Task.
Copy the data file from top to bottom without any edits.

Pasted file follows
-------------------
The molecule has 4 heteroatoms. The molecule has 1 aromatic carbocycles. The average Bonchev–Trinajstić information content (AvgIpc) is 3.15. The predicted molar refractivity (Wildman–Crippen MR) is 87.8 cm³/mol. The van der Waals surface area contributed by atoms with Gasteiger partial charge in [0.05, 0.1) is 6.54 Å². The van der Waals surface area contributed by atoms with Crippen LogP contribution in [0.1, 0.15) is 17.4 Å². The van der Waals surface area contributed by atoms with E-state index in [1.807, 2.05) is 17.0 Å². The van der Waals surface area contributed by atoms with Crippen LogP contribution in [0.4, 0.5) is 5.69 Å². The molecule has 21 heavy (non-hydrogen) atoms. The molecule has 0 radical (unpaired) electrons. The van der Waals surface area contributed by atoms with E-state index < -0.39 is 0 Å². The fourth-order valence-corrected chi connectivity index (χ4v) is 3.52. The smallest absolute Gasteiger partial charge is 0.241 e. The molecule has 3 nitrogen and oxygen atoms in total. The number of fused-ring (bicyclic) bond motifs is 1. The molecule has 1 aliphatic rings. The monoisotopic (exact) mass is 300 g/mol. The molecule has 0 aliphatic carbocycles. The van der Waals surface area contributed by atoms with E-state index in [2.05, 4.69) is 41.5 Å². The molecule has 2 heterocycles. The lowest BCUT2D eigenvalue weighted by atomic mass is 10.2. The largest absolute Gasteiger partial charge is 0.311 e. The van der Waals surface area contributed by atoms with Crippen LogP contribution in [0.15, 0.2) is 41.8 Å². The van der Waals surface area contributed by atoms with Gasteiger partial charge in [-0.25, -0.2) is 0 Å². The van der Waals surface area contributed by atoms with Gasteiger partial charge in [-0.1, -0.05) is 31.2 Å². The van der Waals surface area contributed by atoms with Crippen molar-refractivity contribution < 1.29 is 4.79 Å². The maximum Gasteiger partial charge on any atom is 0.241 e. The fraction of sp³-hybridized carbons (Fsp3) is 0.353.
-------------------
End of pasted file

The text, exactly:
The molecule has 4 heteroatoms. The molecule has 1 aromatic carbocycles. The average Bonchev–Trinajstić information content (AvgIpc) is 3.15. The predicted molar refractivity (Wildman–Crippen MR) is 87.8 cm³/mol. The van der Waals surface area contributed by atoms with Gasteiger partial charge in [0.05, 0.1) is 6.54 Å². The van der Waals surface area contributed by atoms with Crippen LogP contribution in [0.1, 0.15) is 17.4 Å². The van der Waals surface area contributed by atoms with E-state index in [1.807, 2.05) is 17.0 Å². The van der Waals surface area contributed by atoms with Crippen LogP contribution in [0.4, 0.5) is 5.69 Å². The molecule has 21 heavy (non-hydrogen) atoms. The molecule has 0 radical (unpaired) electrons. The van der Waals surface area contributed by atoms with E-state index < -0.39 is 0 Å². The fourth-order valence-corrected chi connectivity index (χ4v) is 3.52. The smallest absolute Gasteiger partial charge is 0.241 e. The molecule has 3 nitrogen and oxygen atoms in total. The number of fused-ring (bicyclic) bond motifs is 1. The molecule has 1 aliphatic rings. The monoisotopic (exact) mass is 300 g/mol. The molecule has 0 aliphatic carbocycles. The van der Waals surface area contributed by atoms with E-state index in [2.05, 4.69) is 41.5 Å². The molecule has 2 heterocycles. The lowest BCUT2D eigenvalue weighted by atomic mass is 10.2. The largest absolute Gasteiger partial charge is 0.311 e. The van der Waals surface area contributed by atoms with Crippen LogP contribution in [0.15, 0.2) is 41.8 Å². The van der Waals surface area contributed by atoms with Gasteiger partial charge in [-0.25, -0.2) is 0 Å². The van der Waals surface area contributed by atoms with Gasteiger partial charge in [-0.1, -0.05) is 31.2 Å². The van der Waals surface area contributed by atoms with Crippen molar-refractivity contribution < 1.29 is 4.79 Å². The maximum Gasteiger partial charge on any atom is 0.241 e. The fraction of sp³-hybridized carbons (Fsp3) is 0.353.